Toad venom to beat the blues

3 minute read

The mice in this study felt better and didn’t hallucinate, scientists assure us.

When it comes to living happily ever after, those fairytale funsters the Brothers Grimm might have been on to something with their frog-kissing caper.

That’s if US researchers who’ve been playing around with toad venom as a potential treatment for depression and anxiety can safely upscale their findings from mouse studies to human trials.

It has been known for some time now that some psychedelic compounds, most notably LSD, can be effective treatments for mental illnesses.  And in Australia, the TGA surprised many by last year approving the use of psilocybin – the hallucinogen found in magic mushrooms – for use in treatment-resistant depression. 

What these researcher from Icahn School of Medicine at Mount Sinai, New York, have done is to modify the psychedelic found in the venom of Colorado River toad, to remove the hallucinogenic effects while retaining the positive interaction with the brain receptors – at least in mice, that is.

Publishing in the journal Nature this week, the researchers say they investigated the mechanism by which the hallucinogen 5-MeO-DMT interacts with a serotonin receptor called 5-HT1A.

By examining the structure and modifying specific sites in the compound they say they were able to evaluate its potential as a therapeutic agent by performing tests in mouse models of depression.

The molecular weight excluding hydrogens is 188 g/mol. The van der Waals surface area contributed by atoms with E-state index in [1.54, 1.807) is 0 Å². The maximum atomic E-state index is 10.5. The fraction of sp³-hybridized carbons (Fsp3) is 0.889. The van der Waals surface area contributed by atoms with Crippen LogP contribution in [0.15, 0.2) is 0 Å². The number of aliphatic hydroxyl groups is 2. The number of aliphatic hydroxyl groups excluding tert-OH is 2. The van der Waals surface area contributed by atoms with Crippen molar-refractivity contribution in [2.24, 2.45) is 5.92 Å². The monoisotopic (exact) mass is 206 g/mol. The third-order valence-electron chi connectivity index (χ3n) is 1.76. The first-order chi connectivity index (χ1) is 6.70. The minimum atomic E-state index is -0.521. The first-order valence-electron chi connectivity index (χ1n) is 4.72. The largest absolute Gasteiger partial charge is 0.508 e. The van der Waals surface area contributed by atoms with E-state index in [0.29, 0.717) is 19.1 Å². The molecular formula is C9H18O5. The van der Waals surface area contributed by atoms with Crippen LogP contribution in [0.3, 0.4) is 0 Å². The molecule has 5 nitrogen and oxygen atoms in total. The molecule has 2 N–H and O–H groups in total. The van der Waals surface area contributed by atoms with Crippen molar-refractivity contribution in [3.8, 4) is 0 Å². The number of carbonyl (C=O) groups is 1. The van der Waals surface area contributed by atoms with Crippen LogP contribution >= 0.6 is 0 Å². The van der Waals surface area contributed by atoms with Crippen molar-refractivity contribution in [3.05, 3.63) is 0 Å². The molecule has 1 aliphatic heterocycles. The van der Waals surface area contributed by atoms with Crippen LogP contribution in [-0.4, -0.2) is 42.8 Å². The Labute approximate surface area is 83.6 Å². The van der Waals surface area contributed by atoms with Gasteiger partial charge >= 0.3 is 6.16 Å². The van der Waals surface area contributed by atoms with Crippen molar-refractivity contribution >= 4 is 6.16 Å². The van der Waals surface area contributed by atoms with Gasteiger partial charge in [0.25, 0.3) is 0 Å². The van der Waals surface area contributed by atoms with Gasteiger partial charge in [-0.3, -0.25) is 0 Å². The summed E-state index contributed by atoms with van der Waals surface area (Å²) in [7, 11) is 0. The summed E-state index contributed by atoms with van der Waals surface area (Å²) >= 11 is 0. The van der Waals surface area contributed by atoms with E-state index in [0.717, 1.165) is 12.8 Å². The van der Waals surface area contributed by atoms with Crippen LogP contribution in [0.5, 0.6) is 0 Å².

“When tested against LSD and existing 5-HT1A agonists in clinical use, the compound was found to produce similar antidepressant-like activity. Importantly, this effect was accomplished without the hallucinogenic effects of the unaltered compound,” the scientists said in a media release.

“These findings provide clarity on the ways in which this type of psychedelic can modulate the receptors in the brains of mammals and suggest a potential avenue for the development of medications for neuropsychiatric disorders,” they added.

We really have no idea how you can tell if a mouse is depressed, or indeed hallucinating, but we are going to take their word for it.

Does this research suggest those German folklorists might have been channelling some ancient mental health wisdom with their telling of the tale of the Frog Prince? While not all frogs are toads, all toads are frogs, so we reckon the kissing and living happily ever after analogy still works.   

On the other hand, in the earliest version of the Grimm tale the princess actually smashes the frog against a wall in order to turn the critter into a handsome prince.

Which sounds like a bit of a bad trip all round and not very Disney at all. 

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